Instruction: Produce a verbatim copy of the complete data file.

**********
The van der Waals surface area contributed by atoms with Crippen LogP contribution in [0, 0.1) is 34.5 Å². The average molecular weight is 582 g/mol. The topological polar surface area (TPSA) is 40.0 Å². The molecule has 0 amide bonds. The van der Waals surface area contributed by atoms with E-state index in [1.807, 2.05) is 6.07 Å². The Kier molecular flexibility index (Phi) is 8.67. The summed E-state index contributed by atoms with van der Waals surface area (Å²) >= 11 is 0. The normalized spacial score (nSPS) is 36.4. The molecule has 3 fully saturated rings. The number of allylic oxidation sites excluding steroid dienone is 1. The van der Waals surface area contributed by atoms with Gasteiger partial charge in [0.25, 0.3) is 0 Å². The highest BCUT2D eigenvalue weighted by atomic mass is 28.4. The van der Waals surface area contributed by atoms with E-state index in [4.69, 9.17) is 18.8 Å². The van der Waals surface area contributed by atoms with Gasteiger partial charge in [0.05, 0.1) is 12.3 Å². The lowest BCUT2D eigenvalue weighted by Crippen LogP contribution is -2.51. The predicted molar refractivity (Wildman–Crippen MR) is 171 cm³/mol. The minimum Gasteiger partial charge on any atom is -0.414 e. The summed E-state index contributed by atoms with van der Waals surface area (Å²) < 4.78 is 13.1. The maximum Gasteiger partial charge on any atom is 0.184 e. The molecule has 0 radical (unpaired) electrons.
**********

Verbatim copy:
The van der Waals surface area contributed by atoms with Crippen LogP contribution in [0, 0.1) is 34.5 Å². The average molecular weight is 582 g/mol. The topological polar surface area (TPSA) is 40.0 Å². The molecule has 0 amide bonds. The van der Waals surface area contributed by atoms with E-state index in [1.807, 2.05) is 6.07 Å². The Kier molecular flexibility index (Phi) is 8.67. The summed E-state index contributed by atoms with van der Waals surface area (Å²) >= 11 is 0. The normalized spacial score (nSPS) is 36.4. The molecule has 3 fully saturated rings. The number of allylic oxidation sites excluding steroid dienone is 1. The van der Waals surface area contributed by atoms with Gasteiger partial charge in [0.25, 0.3) is 0 Å². The highest BCUT2D eigenvalue weighted by atomic mass is 28.4. The van der Waals surface area contributed by atoms with E-state index in [4.69, 9.17) is 18.8 Å². The van der Waals surface area contributed by atoms with Gasteiger partial charge in [0.05, 0.1) is 12.3 Å². The lowest BCUT2D eigenvalue weighted by Crippen LogP contribution is -2.51. The predicted molar refractivity (Wildman–Crippen MR) is 171 cm³/mol. The minimum Gasteiger partial charge on any atom is -0.414 e. The summed E-state index contributed by atoms with van der Waals surface area (Å²) < 4.78 is 13.1. The maximum Gasteiger partial charge on any atom is 0.184 e. The molecule has 0 radical (unpaired) electrons.